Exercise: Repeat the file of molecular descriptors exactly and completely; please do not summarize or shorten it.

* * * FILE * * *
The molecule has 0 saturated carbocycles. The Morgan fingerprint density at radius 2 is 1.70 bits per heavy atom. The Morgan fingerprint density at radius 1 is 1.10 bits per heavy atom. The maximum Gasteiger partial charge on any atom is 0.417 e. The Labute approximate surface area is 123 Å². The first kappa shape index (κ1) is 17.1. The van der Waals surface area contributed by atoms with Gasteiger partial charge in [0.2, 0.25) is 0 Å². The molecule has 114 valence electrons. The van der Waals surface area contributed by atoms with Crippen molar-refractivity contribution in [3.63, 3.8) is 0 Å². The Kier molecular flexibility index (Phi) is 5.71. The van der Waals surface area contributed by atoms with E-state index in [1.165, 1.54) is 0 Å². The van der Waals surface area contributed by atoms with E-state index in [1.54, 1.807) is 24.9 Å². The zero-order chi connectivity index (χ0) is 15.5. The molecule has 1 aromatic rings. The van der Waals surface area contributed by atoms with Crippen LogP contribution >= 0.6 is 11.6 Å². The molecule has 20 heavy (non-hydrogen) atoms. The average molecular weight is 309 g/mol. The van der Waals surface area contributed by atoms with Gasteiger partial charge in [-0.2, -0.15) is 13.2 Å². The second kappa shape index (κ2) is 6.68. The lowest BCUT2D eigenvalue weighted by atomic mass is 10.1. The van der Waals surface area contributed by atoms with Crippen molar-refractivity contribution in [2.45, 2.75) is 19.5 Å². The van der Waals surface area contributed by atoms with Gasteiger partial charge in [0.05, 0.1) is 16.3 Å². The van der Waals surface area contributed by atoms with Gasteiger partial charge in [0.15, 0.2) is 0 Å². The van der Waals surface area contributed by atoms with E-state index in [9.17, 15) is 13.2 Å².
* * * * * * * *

The molecule has 0 saturated carbocycles. The Morgan fingerprint density at radius 2 is 1.70 bits per heavy atom. The Morgan fingerprint density at radius 1 is 1.10 bits per heavy atom. The maximum Gasteiger partial charge on any atom is 0.417 e. The Labute approximate surface area is 123 Å². The first kappa shape index (κ1) is 17.1. The van der Waals surface area contributed by atoms with Gasteiger partial charge in [0.2, 0.25) is 0 Å². The molecule has 114 valence electrons. The van der Waals surface area contributed by atoms with Crippen molar-refractivity contribution in [3.63, 3.8) is 0 Å². The Kier molecular flexibility index (Phi) is 5.71. The van der Waals surface area contributed by atoms with E-state index in [1.165, 1.54) is 0 Å². The van der Waals surface area contributed by atoms with E-state index in [1.54, 1.807) is 24.9 Å². The zero-order chi connectivity index (χ0) is 15.5. The molecule has 1 aromatic rings. The van der Waals surface area contributed by atoms with Crippen LogP contribution >= 0.6 is 11.6 Å². The molecule has 20 heavy (non-hydrogen) atoms. The average molecular weight is 309 g/mol. The van der Waals surface area contributed by atoms with Gasteiger partial charge in [-0.2, -0.15) is 13.2 Å². The second kappa shape index (κ2) is 6.68. The lowest BCUT2D eigenvalue weighted by atomic mass is 10.1. The van der Waals surface area contributed by atoms with Crippen molar-refractivity contribution in [2.45, 2.75) is 19.5 Å². The van der Waals surface area contributed by atoms with Gasteiger partial charge in [0.05, 0.1) is 16.3 Å². The van der Waals surface area contributed by atoms with Gasteiger partial charge in [0.15, 0.2) is 0 Å². The van der Waals surface area contributed by atoms with E-state index in [9.17, 15) is 13.2 Å².